12 Responses to “And So Ends April”

  1. Kathy Says:

    Feeling good about May. Traffic is picking up in Vegas, businesses are opening or getting ready to open. But the ridiculousness of the Bob continues to affect getting essential services up and running in our new home. I updated the blog with the latest adventures – lol!

    I’m sorry you’re having FB issues. I know you get more out of it than I did. Hopefully, you can fill that void some other way soon.

    • Pat Bertram Says:

      It was the blog that helped me get so much out of it. People got to know me, often quite well, before they introduced themselves. I hope May turns out to be a good month for you.

  2. snakesinthegrass2014 Says:

    I know this is irrelevant, because what’s good for me doesn’t follow that it be so for you too. But for what it’s worth, I deleted my FB account last year (after a whole year of pretty much ignoring it), and I have to say it’s been a net-positive experience. I opened up an Instagram account, so I can at least see the doings of friends and family. Less inanity, more of the joy. – Marty

    • Pat Bertram Says:

      I’m actually looking forward to not checking in with FB so much. I had to when I posted links to the blog because people commented, but mostly, I think, it’s become a habit. I truly do not like knowing what’s going on in the world, even more, I don’t like knowing what people think about what’s going on in the world. FB was my choice more or less by default because the first site I joined — Gather — disappeared. Twitter is absurd. LinkedIn almost useless. Instagram is a phone and photo thing, which makes it less appealing for me. I did sign up for a different site, WTSocial, but never found a home there. It looks like, in the end, it will be strictly this blog for my online presence.

      • snakesinthegrass2014 Says:

        I understand. That people use Facebook for news is actually frightening to me. But FYI, Instagram *is* a phone app for posting pictures, yes. But you can view and comment on a PC or tablet to your heart’s content.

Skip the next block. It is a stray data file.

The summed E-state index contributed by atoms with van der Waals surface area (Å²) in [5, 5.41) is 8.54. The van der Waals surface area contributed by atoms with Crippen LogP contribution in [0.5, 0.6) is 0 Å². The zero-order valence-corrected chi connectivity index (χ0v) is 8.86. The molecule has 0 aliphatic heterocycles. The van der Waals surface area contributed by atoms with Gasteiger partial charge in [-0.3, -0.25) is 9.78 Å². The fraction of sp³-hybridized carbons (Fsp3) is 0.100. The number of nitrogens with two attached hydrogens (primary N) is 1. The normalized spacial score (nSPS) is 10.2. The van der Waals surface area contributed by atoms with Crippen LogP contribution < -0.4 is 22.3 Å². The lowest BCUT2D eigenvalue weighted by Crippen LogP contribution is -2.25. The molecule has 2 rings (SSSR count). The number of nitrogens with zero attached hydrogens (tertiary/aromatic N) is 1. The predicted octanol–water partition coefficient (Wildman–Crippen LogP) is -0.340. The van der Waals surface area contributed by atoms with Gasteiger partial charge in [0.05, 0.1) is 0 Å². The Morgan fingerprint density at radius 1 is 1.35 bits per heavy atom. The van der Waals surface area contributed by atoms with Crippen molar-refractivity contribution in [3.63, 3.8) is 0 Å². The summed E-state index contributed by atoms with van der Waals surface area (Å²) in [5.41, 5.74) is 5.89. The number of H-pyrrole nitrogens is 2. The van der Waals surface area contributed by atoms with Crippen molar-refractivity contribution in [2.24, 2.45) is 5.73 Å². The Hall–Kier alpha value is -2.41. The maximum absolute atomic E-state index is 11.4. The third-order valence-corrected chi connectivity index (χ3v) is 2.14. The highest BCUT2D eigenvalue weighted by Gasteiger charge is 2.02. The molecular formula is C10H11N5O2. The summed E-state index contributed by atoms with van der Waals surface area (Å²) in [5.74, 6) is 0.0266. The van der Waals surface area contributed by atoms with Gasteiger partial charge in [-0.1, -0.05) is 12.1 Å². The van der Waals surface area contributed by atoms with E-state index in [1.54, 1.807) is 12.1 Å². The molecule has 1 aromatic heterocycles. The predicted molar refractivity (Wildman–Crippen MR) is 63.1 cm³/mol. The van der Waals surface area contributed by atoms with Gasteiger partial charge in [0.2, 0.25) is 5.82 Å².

• Pat Bertram Says:

          Using FB for news depends a lot on the friends you have, I suppose. Most of mine aren’t real life friends, just literary types I’ve connected with. The news does not come from FB — it comes from the articles these people find interesting. Considering that these people run the full range of biases, from ultra-liberal to ultra-conservative, I get a better view of the world than people who watch the news on television or wherever it is that people get their news. Frankly, I’d just as soon not know what is going on — it’s just that the various articles show up in my feed, and being one of those people who read everything, I do.

  3. Estragon Says:

    I never used FB until my wife died. You’re supposed to close it and put up some sort of “tombstone” when a member dies, but I left it mainly so I could try to tell some of her friends I couldn’t otherwise contact what happened. It’s kind of nice seeing what people we knew are up to, and the cute critter videos etc are a nice distraction, so I may leave it for a while longer even though I think I’ve told almost everyone now.

    The spam angle doesn’t make any sense to me. There are tons of “sponsored” posts, and also stuff from outfits I’m pretty sure she would have “liked”.

    Using FB for news doesn’t make any sense to me either. Even the “real” news outlets are often suspect. In fairness though, I’ve seen a few posts with a FB disclaimer that they’ve fact-checked and found the info suspect.

    When I messed up my knee skiing years ago they gave me a brace thing to restrict movement to varying degrees, sort of like an adjustable cast. It let me at least hobble around a bit. The thought of not being able to walk in May would really bum me out. Around here, that’s about the only month without either bugs or snow, and the fruit trees blooming is a nice sight.

    • Pat Bertram Says:

      It wasn’t until after Jeff died that I got involved with Facebook. It was a distraction and a way of being involved in the world at one remove. It’s also been a way to connect with new widows and widowers, and give them a kind word if needed.